If considering how Georgia will defend Florida’s offense is a little depressing (what’s the over/under on Aaron Hernandez receptions?), the matchup of Florida’s defense against Georgia’s offense is flat-out daunting.
Mergz makes a compelling case that the Gator defense is among the best ever – if not the best.
What about the statistics that really matter to BCS champions?
To reiterate, the most important statistics (in ascending order of importance) are –
Pass Efficiency Defense
Where would the current Florida team rank among BCS winners statistically in these categories at the present time?
Only the best team ever.
Here are the average rankings and stats for past champions –
Passing Efficiency 12.3 (150)
Pass Efficiency Defense 6.7 (95.33)
Total Defense 8 (281.6)
Scoring Defense 5.4 (13.9)
And Florida’s current stats in these categories –
Passing Efficiency 12th (156.07)
Pass Efficiency Defense 1st (86.83)
Total Defense 1st (229.6)
Scoring Defense 2nd (10.14)
(That last category is made all the worse by the two pick-sixes Tebow threw last game, which count against this stat. In reality our defense gave up 6 points Saturday.)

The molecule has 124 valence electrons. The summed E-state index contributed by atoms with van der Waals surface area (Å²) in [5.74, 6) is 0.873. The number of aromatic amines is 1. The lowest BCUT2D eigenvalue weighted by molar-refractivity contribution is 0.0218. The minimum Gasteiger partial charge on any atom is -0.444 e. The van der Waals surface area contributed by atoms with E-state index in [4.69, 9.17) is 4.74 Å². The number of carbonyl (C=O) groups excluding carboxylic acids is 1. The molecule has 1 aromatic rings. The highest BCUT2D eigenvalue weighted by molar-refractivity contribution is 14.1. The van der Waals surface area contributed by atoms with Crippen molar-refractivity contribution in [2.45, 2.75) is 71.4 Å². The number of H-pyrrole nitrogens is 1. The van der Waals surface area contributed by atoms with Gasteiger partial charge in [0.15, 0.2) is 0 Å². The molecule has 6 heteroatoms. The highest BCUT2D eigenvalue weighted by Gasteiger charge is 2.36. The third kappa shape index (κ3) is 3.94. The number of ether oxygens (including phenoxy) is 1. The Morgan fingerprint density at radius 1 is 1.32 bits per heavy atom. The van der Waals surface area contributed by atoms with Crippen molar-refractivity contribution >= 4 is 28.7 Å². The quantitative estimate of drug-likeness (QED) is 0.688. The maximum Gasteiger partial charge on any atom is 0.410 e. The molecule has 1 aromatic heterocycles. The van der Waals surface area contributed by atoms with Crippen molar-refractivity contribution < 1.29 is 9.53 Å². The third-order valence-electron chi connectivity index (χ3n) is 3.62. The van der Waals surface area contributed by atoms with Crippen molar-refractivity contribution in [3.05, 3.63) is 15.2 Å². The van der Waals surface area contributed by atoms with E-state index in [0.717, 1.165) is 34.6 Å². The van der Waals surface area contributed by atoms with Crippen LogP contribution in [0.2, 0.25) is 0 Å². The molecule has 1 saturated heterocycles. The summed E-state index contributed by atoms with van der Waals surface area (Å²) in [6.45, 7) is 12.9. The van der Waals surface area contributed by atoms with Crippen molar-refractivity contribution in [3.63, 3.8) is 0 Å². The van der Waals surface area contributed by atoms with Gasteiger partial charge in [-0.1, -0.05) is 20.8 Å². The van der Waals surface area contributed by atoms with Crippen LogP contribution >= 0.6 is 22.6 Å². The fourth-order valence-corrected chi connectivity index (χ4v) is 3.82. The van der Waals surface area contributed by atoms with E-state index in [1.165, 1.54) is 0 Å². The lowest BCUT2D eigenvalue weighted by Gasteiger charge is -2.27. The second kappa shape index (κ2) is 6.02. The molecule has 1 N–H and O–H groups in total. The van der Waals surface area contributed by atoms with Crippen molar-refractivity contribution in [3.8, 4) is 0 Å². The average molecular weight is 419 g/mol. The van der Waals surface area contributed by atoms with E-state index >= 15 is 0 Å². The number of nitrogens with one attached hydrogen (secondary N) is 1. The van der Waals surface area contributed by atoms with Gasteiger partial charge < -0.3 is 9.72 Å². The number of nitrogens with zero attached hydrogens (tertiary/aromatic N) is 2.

The only BCS Champions who are close to these rankings are the 2001 Miami team, who was 1st in Scoring and Pass Efficiency Defense, 6th in Total Defense, and 15th in Passing Efficiency, and the 2003 LSU team, which was 1st in Scoring and Total Defense, 2nd in Pass Efficiency Defense, and 11th in Passing Efficiency. Yet in both cases their highly ranked Total Defense was worse than Florida currently – 270.9 yards per game for Miami and 252 ypg for LSU, to 229.6 for UF right now.
That’s impressive. And scary. Here are a few bullet points for your consideration:
- If you look at cfbstats.com’s Georgia game log, you’ll see that in 2009, the Dawgs don’t win when they generate less than five yards per play. Unfortunately, the Gator defense has played only one game this year when it gave up more than that amount.
- If there’s one constant in this series, it’s this: Georgia has never lost to Florida when it’s scored more than 26 points. How they get there this year is the rub, of course.
- Georgia’s situational passing stats are more than a bit strange. Cox has by far his highest passer rating in third down, medium yardage situations and is horrible in third down short yardage situations.
- As for Georgia’s situational rushing stats, the average yards per carry figure is pretty consistent until it gets into the red zone, when it plummets to an anemic 1.10. Some of that is no doubt due to short yardage goal line runs, but some of it has to be attributed to a less than stellar power running game (check out the rushing yardage averages on third and fourth downs).
So it’s simple, then, right? All Bobo has to do is come up with a game plan that allows the offense to move the ball at more than five yards a crack, stays out of third down situations a fair amount of the time and helps to contribute more than 26 points on the scoreboard. Suggestions, anyone?